A $447,000 U.S. Department of Education grant is helping MTSU’s Master of Science in Professional Science program meet the national need to deliver outstanding engineering management graduates into the workforce.
The U.S. Department of Education’s Graduate Assistance in Areas of National Need, or GAANN, program is supporting MTSU engineering management students with the grant, said Saeed Foroudastan, MTSU’s MSPS director and associate dean in the College of Basic and Applied Sciences.
In addition to engineering management, MSPS degree fields include actuarial sciences, biostatistics, biotechnology, fermentation science, geosciences and health care informatics. The two-year program combines business and STEM (science, technology, engineering and mathematics).
The GAANN program provides fellowships to assist graduate students with excellent academic records, who demonstrate a financial need and plan to pursue the highest degree in the field designated as an area of national need.
The GAANN program at MTSU, which began in January, will be for multiple years. The spring semester was interrupted by the coronavirus pandemic, with classes held remotely.
The first six GAANN students include Juan Garcia Mendez of Murfreesboro and originally from La Piedad Michoacán, Mexico; Lucas Hamilton of Lenoir City, Tennessee; Aubrie Huddleston of Huntsville, Alabama; Parisa Nasrzadeh of Murfreesboro and formerly from Tehran, Iran; Christian Lawrence of Culleoka, Tennessee; and Derek Morris of Leesburg, Georgia.
Brianna Bauman of Murfreesboro will be joining the program this summer.
“Engineering management was upgraded to meet the needs of industry five years ago,” Foroudastan said. “All of our graduates have jobs. There’s a huge demand (for graduates with engineering management degrees).”
“The beauty of engineering management is that it is combined with business core courses, making them much better students,” Foroudastan added. “Since our students do internships, this gives them an advantage.”
On average, more than 75 percent of program students land a job with the place where they interned, he said.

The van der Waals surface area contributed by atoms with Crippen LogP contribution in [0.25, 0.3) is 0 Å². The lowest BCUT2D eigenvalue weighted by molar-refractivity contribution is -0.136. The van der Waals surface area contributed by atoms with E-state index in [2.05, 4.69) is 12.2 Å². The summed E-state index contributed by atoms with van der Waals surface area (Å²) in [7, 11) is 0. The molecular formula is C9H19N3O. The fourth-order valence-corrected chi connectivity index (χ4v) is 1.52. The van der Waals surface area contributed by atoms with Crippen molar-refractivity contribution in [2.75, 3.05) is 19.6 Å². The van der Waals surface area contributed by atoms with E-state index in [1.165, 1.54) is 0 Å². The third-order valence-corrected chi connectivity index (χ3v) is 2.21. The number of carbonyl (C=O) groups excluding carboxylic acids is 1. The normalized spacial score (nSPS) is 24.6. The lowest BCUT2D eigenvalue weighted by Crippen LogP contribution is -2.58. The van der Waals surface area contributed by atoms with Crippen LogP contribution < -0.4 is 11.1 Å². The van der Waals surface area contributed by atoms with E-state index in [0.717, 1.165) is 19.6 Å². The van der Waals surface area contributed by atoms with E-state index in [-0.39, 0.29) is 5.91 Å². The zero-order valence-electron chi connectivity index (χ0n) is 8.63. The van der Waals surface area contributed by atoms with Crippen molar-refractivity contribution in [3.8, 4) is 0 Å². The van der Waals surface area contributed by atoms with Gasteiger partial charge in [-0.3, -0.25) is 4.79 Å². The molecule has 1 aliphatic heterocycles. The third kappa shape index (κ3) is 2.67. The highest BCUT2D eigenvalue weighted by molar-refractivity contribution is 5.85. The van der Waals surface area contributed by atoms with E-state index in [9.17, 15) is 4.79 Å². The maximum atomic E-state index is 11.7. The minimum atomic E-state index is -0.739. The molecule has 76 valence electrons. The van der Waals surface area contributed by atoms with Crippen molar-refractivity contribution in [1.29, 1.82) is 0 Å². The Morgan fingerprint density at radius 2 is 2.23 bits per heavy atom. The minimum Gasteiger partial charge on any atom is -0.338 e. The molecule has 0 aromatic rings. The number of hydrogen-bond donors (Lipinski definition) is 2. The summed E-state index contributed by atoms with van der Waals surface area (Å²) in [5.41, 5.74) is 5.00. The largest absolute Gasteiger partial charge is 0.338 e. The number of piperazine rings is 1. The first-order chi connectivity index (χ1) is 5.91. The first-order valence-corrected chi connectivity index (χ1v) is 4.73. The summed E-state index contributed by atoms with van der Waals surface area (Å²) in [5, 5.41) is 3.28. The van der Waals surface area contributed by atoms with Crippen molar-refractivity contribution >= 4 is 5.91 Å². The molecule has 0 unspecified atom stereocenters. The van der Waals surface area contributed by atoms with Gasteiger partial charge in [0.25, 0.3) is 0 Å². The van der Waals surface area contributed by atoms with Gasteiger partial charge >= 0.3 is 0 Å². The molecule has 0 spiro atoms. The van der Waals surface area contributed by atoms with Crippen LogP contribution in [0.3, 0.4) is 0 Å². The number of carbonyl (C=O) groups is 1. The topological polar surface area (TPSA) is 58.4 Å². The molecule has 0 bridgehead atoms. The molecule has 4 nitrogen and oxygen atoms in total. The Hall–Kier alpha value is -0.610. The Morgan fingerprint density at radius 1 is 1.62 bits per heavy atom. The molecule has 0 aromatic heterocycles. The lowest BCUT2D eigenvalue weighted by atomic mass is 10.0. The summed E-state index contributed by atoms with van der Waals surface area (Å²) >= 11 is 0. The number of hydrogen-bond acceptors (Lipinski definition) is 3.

Students awarded GAANN Fellowships will receive full tuition and a stipend of $2,000 or more based on financial need, mentoring, teaching opportunities, research training and involvement in the new MSPS Club and Experimental Vehicles program.
MSPS is taking applications for future fellow awards. For more information and to apply, visit https://www.mtsu.edu/msps/GAANNFellowship.php.
Lawrence’s drive to the finish line
Christian “Chris” Lawrence, 24, will be the first GAANN student to graduate — with a 4.0 GPA Saturday, May 9, during the university’s virtual commencement.
Lawrence commuted 128 miles round-trip (a 90-minute drive) from Culleoka, in Maury County, all six years of attending MTSU. She is a first-generation college student.
Lawrence is a former biology major, earning her undergraduate degree in 2018. She received a Gilman Scholarship to study in Japan (her minor is Japanese) and said she “took a weird leap” into the engineering management graduate program.
As a junior, Lawrence realized she “was unhappy” and found “no joy” in biology.
Lawrence found joy in being co-coordinator of the Japanese department’s extra credit activity with friend Rebecca Clippard. Lawrence later learned about engineering management, where she could use her Japanese knowledge.
“The (GAANN) fellowship really encourages getting involved with campus activities and opportunities,” said Lawrence, who liked the program’s concept of increasing the number of women in engineering.
Her internship has been with Fuel Total Systems LLC, a start-up company in Mount Pleasant, Tennessee, supplying fuel tanks to Toyota.
Hamilton tackles another new venture
Former Blue Raider football player Lucas Hamilton, 25, has bachelor’s degrees from MTSU in liberal studies (2017), mathematics (’18) and mechatronics engineering (’19) before committing to graduate school and being accepted as a GAANN student.
“Having the GAANN allows me to focus on my education,” said Hamilton, who has been involved in research with mentor and assistant professor Emmanuel Rowe, “learning what he does, helping run labs and grading papers.” Hamilton will be president of the MSPS Club starting in July.
For Hamilton, all of the different degrees — plus honing in on engineering management — have been “really exciting. It has not gotten boring. The new information and things I’m learning have been great.”
His business classes have been in managerial communications and productivity studies and lean systems — how to improve productivity in a factory.
“Doing this kept me more engaged, from all the information I’m having to bring in,” said Hamilton, a former tight end, wide receiver and offensive lineman. He and School of Nursing alumna Cheyenne Richardson will be married Saturday, May 18, in Maryville, Tennessee.